In this section we deal with nine Gestalt principles, which explains how we manipulate the data we see in order to perceive objects. In the previous section we dealt with Gestalt laws, which are the big picture concepts explaining how we understand what we see.
The German psychologists who developed Gestalt principles called this principle “Pragnänz”. This principle helps explain some of the others. We tend to try to reduce complexity to its simplest form or to its simplest parts. Much of what we do with the other concepts, like grouping objects, is our mind working out the simplest explanation for the data presented.
The eye can easily pick out items that look alike and the mind will group them together. But there are different ways in which things might look alike. The most obvious is shape. We group circles with circles, and squares with squares. Another way is color. In box full of silver bolts we would easily distinguish the one bolt that was gold. A third way is size. We group large objects together, or at least consider the possibility that they go together. In many cases our grouping activity is complicated by having multiple ways in which items can be grouped.
We also consider an object’s spatial relationship. There are essentially four levels to the Gestalt principle of proximity: Close, Touch, Overlap and Combined.
Items that are close seem like they should be related. In a collection of objects we often identify sub-groupings of objects that are close together.
If items touch, even if dissimilar in size and shape, a relationship seems to exist between the objects.
An even stronger relationship exists when there is overlap. The exception maybe where the overlapping objects seems to create a new, complex shape, which may end up in its own, unique category.
Finally, objects may be linked by proximity when they are subsumed into a larger shape. They then get categorized together into a group that we might call “those items inside the larger shape”.
Objects that are symmetrical are favored as figures. Our mind pulls these out from an asymmetrical background. Perhaps this helps to explain the classicists love of symmetry in architecture. There is something innate in us that favors these forms.
In the picture below the symmetrical parts of the house stand out from the asymmetrical house. Using this principle is one way to create a focal point.
Our mind tends to connect the dots. Where there are discontinuities it fills them in. Where a collection of individual elements (like dots) can be connected together to form a shape (such as a line) our mind will tend to do this. Furthermore, our mind favors interpretations that produced whole, closed objects over open, broken objects.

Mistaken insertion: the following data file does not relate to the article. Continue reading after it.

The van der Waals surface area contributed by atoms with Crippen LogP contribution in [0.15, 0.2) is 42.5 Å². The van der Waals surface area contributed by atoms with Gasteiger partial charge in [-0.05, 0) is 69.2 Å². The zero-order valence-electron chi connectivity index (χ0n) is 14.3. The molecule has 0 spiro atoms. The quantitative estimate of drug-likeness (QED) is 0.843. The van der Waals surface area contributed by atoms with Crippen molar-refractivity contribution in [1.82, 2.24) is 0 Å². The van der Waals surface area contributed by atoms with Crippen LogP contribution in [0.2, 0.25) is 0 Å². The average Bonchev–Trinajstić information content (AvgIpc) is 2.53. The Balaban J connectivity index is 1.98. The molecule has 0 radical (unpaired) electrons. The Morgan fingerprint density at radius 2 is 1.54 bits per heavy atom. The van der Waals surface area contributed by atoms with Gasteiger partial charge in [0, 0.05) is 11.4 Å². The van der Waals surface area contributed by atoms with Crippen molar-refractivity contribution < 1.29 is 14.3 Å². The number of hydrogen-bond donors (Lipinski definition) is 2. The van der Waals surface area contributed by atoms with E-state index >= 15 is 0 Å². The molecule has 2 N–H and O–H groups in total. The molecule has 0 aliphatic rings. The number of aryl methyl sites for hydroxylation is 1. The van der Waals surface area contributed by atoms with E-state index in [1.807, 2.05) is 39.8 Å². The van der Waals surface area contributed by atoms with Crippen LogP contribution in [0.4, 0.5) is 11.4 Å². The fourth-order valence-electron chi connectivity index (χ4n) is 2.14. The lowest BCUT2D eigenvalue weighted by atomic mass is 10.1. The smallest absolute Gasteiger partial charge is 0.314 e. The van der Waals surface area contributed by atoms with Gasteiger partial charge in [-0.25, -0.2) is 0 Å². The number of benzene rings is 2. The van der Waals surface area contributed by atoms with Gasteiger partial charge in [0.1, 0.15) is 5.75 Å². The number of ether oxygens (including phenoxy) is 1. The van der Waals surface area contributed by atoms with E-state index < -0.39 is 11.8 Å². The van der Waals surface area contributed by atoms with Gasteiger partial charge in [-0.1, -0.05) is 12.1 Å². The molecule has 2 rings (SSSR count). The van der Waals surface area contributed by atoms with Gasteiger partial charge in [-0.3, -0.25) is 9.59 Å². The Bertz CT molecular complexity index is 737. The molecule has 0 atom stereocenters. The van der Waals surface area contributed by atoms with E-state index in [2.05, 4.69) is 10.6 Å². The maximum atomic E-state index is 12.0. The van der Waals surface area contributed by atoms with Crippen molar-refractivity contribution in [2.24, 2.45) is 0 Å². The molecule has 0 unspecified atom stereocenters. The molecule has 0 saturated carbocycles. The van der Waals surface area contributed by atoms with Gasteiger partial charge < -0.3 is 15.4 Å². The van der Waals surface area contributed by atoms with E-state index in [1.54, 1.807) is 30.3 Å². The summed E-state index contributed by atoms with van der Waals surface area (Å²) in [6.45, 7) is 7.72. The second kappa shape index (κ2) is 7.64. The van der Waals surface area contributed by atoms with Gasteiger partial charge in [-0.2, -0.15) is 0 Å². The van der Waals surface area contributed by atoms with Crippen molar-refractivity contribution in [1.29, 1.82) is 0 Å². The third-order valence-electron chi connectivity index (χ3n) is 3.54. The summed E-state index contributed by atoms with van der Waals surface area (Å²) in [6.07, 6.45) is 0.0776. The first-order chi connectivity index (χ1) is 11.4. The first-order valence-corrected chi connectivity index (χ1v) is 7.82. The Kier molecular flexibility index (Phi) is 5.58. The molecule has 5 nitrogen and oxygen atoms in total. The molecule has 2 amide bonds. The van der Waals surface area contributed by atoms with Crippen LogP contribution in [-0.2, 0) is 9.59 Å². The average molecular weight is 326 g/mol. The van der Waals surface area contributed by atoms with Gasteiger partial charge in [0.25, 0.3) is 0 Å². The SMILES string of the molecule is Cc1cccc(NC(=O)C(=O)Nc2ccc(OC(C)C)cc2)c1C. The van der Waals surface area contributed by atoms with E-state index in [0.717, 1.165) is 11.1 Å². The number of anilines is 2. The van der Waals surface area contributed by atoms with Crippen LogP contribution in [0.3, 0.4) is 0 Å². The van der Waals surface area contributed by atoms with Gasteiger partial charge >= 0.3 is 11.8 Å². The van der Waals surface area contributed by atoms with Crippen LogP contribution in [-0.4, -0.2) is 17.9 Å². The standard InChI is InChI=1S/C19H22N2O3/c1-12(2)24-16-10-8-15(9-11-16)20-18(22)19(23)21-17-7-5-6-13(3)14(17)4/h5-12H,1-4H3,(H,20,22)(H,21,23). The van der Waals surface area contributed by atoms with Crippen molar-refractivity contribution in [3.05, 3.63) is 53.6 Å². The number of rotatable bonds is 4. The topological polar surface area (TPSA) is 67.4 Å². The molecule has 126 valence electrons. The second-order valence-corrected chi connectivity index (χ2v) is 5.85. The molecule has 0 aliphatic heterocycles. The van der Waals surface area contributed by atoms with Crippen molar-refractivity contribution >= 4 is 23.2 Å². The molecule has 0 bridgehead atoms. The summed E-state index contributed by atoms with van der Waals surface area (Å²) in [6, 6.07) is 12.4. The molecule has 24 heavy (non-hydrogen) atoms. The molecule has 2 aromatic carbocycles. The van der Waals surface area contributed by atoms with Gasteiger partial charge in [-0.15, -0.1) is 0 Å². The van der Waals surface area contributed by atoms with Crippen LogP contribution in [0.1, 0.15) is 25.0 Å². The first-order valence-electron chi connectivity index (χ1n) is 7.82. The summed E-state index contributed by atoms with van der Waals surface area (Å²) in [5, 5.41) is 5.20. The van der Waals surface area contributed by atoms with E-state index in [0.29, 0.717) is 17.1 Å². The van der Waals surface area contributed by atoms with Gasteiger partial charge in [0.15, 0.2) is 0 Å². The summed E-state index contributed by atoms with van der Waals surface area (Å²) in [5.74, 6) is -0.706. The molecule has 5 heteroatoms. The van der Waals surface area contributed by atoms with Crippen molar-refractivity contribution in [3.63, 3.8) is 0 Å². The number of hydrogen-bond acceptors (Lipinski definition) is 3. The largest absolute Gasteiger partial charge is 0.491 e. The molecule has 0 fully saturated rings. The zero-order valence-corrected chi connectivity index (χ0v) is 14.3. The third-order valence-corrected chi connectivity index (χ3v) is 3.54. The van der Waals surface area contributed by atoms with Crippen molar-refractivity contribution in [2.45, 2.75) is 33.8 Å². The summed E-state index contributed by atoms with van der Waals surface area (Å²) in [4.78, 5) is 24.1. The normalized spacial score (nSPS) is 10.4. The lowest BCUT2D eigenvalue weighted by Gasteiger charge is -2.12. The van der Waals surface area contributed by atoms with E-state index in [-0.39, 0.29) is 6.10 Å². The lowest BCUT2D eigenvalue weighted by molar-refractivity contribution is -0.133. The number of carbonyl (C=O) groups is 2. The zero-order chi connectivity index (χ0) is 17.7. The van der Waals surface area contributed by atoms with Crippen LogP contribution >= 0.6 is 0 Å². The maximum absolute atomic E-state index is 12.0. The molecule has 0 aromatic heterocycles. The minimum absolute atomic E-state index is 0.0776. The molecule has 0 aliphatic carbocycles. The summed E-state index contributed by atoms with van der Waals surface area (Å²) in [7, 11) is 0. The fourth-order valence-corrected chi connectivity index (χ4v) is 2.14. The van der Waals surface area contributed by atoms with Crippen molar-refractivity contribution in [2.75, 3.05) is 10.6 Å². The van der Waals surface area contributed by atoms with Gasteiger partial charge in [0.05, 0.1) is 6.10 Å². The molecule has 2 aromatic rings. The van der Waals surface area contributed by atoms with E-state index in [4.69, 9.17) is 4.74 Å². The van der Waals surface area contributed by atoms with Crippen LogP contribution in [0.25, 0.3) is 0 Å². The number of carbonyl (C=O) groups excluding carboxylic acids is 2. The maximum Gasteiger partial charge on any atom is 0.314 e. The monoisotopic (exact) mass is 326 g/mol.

[consider this paragraph][we understand that the brackets facing each other belong together][everything inside the brackets belong together][partly this is convention][yet this convention comes from our eyes naturally favoring closure]
Related to the idea of closure is the Gestalt principle of continuity. Our mind will favor interpretations that rely on smooth continuity over interpretations that rely on abrupt changes of direction. In the picture below, the figure in the middle will be interpreted as two curved lines, as shown in the figure on the left, rather than two lines that each take a sharp turn, as on the right.
When we see our mind is constantly working out what is figure and what is background. Small objects will be favored as figures against a background of large objects. Our tendency is to see what is small and ignore the large. This sounds like there is a theological lesson in this somewhere. From a practical standpoint it means that making something large isn’t usually the way to make it our focal point. There is more of it to see, but it will get lost as it becomes background.
Consider our old friend the Rubin Vase. It is readily apparent when it is relatively small in relation to the faces. If the vase is large relative to the faces, then we tend to pick out the faces as the figure and the vase becomes the background.
Related to the idea of smallness is the idea of surroundedness. If something surrounds something else it gets interpreted as background. It is not quite the same thing as saying that a large object will be interpreted as the background, because it adds the idea of position. If you want to ensure that the smaller object is perceived as the figure, don’t set it next to the large object, set it in front.
When artists draw comic book panels they will often show little lines behind the superheroes fists to show movement. Now imagine a collection of objects being thrown in the same direction. The artist might draw a bunch of these little movement lines behind each object. Our mind would interpret all these thrown objects as belonging together. It is a concept that is not usually applied to architecture, because buildings are static, however it might have application where there are decorative motifs that imply movement, such as with Streamline Modern.
These Gestalt principles are very basic to all design. They explain much of what we might call “optical illusions”. They apply to architecture in both a positive and negative fashion. A gestalt savvy architect can use these Gestalt principles to help define and accentuate his desired focal point, or to otherwise shape our interpretation of his building. Conversely, we sometimes see buildings where the Gestalt principles result in our perceiving a building much differently than was intended by the architect.
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